Articles | Volume 15, issue 14
Geosci. Model Dev., 15, 5883–5903, 2022
https://doi.org/10.5194/gmd-15-5883-2022
Geosci. Model Dev., 15, 5883–5903, 2022
https://doi.org/10.5194/gmd-15-5883-2022
Model description paper
28 Jul 2022
Model description paper | 28 Jul 2022

TransClim (v1.0): a chemistry–climate response model for assessing the effect of mitigation strategies for road traffic on ozone

Vanessa Simone Rieger and Volker Grewe

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Cited articles

Dahlmann, K., Grewe, V., Frömming, C., and Burkhardt, U.: Can we reliably assess climate mitigation options for air traffic scenarios despite large uncertainties in atmospheric processes?, Transport. Res. D: Tr. E., 46, 40–55, https://doi.org/10.1016/j.trd.2016.03.006, 2016. a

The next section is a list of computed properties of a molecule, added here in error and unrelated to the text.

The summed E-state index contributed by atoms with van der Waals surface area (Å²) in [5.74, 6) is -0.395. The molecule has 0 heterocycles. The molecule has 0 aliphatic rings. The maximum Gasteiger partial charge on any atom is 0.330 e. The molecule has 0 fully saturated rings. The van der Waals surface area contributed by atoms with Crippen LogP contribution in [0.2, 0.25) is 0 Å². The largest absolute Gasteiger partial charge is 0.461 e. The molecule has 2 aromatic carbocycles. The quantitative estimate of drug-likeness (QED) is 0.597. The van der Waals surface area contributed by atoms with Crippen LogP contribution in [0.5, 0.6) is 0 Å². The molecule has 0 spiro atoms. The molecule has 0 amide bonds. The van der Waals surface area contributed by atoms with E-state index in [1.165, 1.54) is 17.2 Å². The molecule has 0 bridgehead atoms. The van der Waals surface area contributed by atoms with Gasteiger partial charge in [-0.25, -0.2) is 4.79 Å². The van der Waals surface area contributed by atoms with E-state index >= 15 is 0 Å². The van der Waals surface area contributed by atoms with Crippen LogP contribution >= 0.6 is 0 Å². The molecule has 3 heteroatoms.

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Dodge, M.: Combined use of modeling techniques and smog chamber data to derive ozoneprecursor relationships, in: International Conference on Photochemical Oxidant Pollution and its Control: Proceedings, edited by: Dimitriades, B., U.S. Environmental Protection Agency, Environmental Sciences Research Laboratory, Research Triangle Park, N.C., Vol. II., 881–889, ePA/600/3-77-001b, 1977. a
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Short summary
Road traffic emissions of nitrogen oxides, volatile organic compounds and carbon monoxide produce ozone in the troposphere and thus influence Earth's climate. To assess the ozone response to a broad range of mitigation strategies for road traffic, we developed a new chemistry–climate response model called TransClim. It is based on lookup tables containing climate–response relations and thus is able to quickly determine the climate response of a mitigation option.